A lot of the boys left the Homes... one parent, two parents, whatever family were able to take them back home again. A lot of us remained there. They found us a job. I was sent for an interview at Standard Waygoods at Burke Street, Waterloo. An interview for an Electrical Fitter - an apprentice, as I was pretty good with my hands, and scholastically I was reasonably good - I happened to be Dux of the school. I would have liked to go to University, but I'm afraid that was out of the question. I got the apprenticeship and spent five years doing an Electrical Fitting apprenticeship with the associated five years of Technical College training as well. At that time, when we found us a job, we had a building up the top where the Mormon Temple is today - it was called the Hostel. Originally it was a rectory, I believe, for the church. They must have acquired it and it became the Hostel. It held ten boys. We slept usually four to a dormitory up there. We had a House Mother up there, a Miss Avery. She would cook for us and look after us that way. We still had to make our own beds and we also did a bit of the housework. That's where we stayed until we could earn enough money to keep ourselves outside - or our family, whatever members there were that could take you.
Former Rectory, now the site of Church of Jesus Christ of the Latter Day Saints Temple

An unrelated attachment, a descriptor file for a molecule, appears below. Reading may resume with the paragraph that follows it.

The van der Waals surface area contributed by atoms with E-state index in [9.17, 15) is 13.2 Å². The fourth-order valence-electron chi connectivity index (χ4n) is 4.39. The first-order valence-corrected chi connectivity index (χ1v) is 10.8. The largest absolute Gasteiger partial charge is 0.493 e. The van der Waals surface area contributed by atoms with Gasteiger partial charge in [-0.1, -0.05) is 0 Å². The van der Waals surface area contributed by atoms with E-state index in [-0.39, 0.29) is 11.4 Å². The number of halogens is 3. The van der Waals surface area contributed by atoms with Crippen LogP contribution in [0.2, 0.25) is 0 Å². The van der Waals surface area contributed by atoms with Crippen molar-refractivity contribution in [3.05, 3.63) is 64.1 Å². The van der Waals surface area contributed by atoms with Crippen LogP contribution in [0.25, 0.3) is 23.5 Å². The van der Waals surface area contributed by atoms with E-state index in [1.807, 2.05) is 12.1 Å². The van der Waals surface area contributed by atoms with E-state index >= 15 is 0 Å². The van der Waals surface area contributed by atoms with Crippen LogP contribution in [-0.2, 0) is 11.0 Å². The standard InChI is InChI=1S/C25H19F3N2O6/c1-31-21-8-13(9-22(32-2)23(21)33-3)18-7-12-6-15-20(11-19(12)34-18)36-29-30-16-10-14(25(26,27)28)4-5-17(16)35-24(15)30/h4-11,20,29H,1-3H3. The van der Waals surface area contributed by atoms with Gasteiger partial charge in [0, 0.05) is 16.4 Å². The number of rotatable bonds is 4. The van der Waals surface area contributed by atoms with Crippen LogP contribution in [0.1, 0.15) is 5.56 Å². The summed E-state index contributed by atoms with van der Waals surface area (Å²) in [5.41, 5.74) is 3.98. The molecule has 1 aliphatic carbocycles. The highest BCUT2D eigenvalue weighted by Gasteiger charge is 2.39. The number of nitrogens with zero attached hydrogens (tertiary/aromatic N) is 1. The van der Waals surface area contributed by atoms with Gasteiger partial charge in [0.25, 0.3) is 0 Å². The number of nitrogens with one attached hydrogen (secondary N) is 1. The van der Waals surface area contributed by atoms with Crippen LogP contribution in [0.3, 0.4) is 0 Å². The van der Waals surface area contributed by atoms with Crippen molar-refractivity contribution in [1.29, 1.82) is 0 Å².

I can remember vividly my first wage was 15 shillings a week. Out of that, Mr Hill used to take seven and sixpence for board, and out of that I had to pay, I think it was two and ninepence for a workman's weekly train ticket for the train from Carlingford to Redfern. I was going to the Technical College two or three nights a week... two nights a week the first year I think... and we used to have to buy something to eat which used to cost us ninepence. I think I used to have two and threepence a week left over to have a good time on. But they usually kitted you out in clothes and that. Then you had to buy your own, and if you needed a new pair of pants, you'd go and see Mr Hill when you're paying him your board. The older boys always used to educate the young ones coming through as to how you'd go about this... boys will be boys - worked the system. And you'd pay your board and say to Mr Hill that you needed a new pair of pants. He'd say "What's wrong with the ones you've got?". Oh these are my best pants that I've got on now, Sir, and the seat's a bit thin and the cuffs are worn ot at the bottom. And he said "Yes you could do with a new set". "Righto, son," he said, "keep your board this week and go and buy yourself a pair of pants, but when you get them bring them and show them to me and show me the docket and the change." So you'd do this, and when you saw him in his office after you'd bought them you'd always put the change on your side of the table, not on his, with the receipt, and he'd invariably say now you'd have to try them on, make sure they'd fit nice. He was like a father figure. And we'd say "Well what about the change, Sir?" "well keep the change". So that week you could pay your way out at Epping Pictures instead of having to go in at interval if there was no pass-outs! Then I ended up going to live with a sister at Gladesville. By this time I was going with Lorna. She was a local girl.